SAFCEI submission to NERSA: 10 years on and South Africans still suffer tariff increases that only benefit a failing Eskom

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Eskom is seeking to increase its electricity prices again, by 38.10% for the 2023/24 financial year, estimated revenue of R335-billion in its latest request to the National Energy Regulator (Nersa). This most recent request is a part of Eskom’s next Multi-Year Price Determination (MYPD5) revenue application, coming at a time of ongoing power cuts, that are euphemistically called “loadshedding”.

And once again, the Southern African Faith Communities’ Environment Institute (SAFCEI) has sent its objections to this unfair and exorbitant increase in comments to Nersa (on 8 September 2022).

“SAFCEI has made many written and oral submissions, over the years, appealing to Nersa to keep electricity tariffs affordable. Despite this, we are seeing far above inflation tariff increases year on year. Relying on the MYPD methodology is no longer a fit or fair model on which to base future electricity tariffs, because Eskom’s generation fleet is unreliable, and it has a huge debt burden. Eskom’s debt burden reduces its options for new generation, which affects production efficiency. However, despite our appeals each year, neither the process nor the methodology has changed and, as a result, we still see tariff increases that are far higher than inflation rates,” says Kim Kryshaar, an energy expert who tracks MYPD5 for SAFCEI.

SAFCEI’s Executive Director Francesca de Gasparis says, “Electricity users, including those relying on  government grants and state subsidies, are expected to accommodate electricity price increases that far outstrip annual inflation or grant increases. These double digit electricity tariff increases will have a huge impact. And yet, the issues that make our energy system unaffordable, unreliable and unsafe: loadshedding, year on year double digit percentage rises in electricity tariffs, and poor energy planning- all stem from the government’s lack of action to deal with mismanagement and corruption.”

“Nersa has failed to shield citizens from unaffordable prices, in spite of civil society’s calls on the regulator to revise its methodology. And while Nersa did manage to reduce the last year’s increase request from 20.5% to 9.61%, it seems that Eskom is back for the shortfall, even though it is the root cause of its own problems. South Africans must remember that Eskom is a state-owned entity, not a private company – the government is its only shareholder – and it should be implementing government policy. This is what makes Nersa’s inability to enact the changes needed for a secure and affordable energy system and to initiate actions to address the tariff impacts on people with low incomes, so frustrating.”

SAFCEI’s Energy Consultant Kim Kruyshaar adds that Eskom’s current Multi-Year Price Determination (MYPD5) revenue application is another major part of the problem, since it may serve as the precursor to further, unacceptable tariff increases in future. She also says that without addressing the underlying reasons that have led to Eskom’s high supply costs, the MYPD in its current form, is an inadequate tool to determine its allowable revenue or annual price hikes.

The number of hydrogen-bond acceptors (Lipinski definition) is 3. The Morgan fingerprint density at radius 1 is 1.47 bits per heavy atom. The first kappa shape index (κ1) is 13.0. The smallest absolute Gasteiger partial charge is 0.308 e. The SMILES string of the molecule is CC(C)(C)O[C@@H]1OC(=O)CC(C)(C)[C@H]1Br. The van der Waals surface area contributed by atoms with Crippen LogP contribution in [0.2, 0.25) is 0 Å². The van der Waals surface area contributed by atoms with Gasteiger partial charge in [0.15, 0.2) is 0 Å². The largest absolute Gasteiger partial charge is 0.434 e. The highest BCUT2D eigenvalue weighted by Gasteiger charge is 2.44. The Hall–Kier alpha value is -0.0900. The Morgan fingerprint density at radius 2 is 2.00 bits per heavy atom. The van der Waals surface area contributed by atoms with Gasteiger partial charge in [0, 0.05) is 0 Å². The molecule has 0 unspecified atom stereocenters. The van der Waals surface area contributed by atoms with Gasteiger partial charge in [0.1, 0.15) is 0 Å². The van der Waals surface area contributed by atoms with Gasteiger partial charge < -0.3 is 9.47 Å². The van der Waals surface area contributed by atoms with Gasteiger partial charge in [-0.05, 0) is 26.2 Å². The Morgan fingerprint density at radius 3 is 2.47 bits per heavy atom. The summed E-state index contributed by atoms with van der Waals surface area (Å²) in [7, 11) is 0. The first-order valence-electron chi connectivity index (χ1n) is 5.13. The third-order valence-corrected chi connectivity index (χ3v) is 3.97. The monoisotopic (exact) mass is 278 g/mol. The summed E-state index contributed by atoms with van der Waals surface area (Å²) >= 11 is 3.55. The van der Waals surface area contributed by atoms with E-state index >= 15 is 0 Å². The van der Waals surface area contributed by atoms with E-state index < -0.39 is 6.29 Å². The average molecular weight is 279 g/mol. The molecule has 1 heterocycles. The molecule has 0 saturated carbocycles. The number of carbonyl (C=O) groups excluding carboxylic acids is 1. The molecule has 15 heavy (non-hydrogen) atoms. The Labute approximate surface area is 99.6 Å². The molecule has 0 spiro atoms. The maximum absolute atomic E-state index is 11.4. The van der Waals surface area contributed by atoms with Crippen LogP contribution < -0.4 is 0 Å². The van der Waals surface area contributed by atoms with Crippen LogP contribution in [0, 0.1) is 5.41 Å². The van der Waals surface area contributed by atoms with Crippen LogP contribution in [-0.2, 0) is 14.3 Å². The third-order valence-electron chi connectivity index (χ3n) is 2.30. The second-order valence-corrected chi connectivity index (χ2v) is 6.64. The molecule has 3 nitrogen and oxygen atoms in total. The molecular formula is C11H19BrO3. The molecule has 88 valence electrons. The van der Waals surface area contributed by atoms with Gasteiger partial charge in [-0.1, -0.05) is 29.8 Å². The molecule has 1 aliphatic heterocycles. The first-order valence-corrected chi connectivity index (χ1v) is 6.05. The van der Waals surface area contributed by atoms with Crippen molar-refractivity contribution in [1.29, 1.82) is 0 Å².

“This is because Eskom’s proposed cost of supply model, which should result in a healthy revenue return, only works when energy production is efficient. In our current situation of frequent system failure, can Nersa really expect South Africans to rely on Eskom’s cost of supply model when the utility continues to demonstrate its inability to produce energy efficiently? Furthermore, we believe that it is particularly unethical that the MYPD is calculated as a cost recovery exercise by Eskom's accountants, especially considering how it ended up with this huge debt in the first place.”

The multi-faith environmental justice organisation says that the flaws in the current MYPD application, as a tool to support the NDP’s Critical Actions, become evident after a closer look. Firstly, it does not form part of a “social compact to reduce poverty and inequality, raise employment and investment”. And secondly, due to the constant electricity tariff increases, the MYPD application fails dismally as “a strategy to address poverty and its impacts by broadening access to employment, strengthening the social wage, improving public transport and raising rural incomes.”

“South Africans need a regulator that plays its role in achieving the goals expressed in the National Development Plan (NDP), which recognises that “affordable energy is essential to eliminate poverty and reduce inequality by 2030.” But Nersa is not the only problem. The Department of Mineral Resources and Energy (DMRE) also carries a significant degree of blame as it wasted so much time trying to invest in wholly unsuitable Karpowerships and nuclear options when it should have already been promoting new Renewable Energy (RE) generation. And what about the National Treasury who, in collaboration with CoGTA and SALGA, could by now have revised the free basic electricity (FBE) system so that all qualifying households receive their FBE?  Ironically, if the FBE implementation was efficient, then billions of Treasury funds, for low-income households, would be paid to Eskom. Efforts could also be made to improve municipal payments to Eskom.”

SAFCEI says that, to strengthen its governance, the state must take steps to professionalise the public service, strengthen accountability, and improve intergovernmental coordination. The state should also take a visible, no-nonsense approach to corruption with real consequences for those implicated. “It is encouraging, however, to see that since the Zondo Commission’s reports were published, there does seem to be some movement on this front, with the recent arrests of a number of alleged Eskom criminals.”

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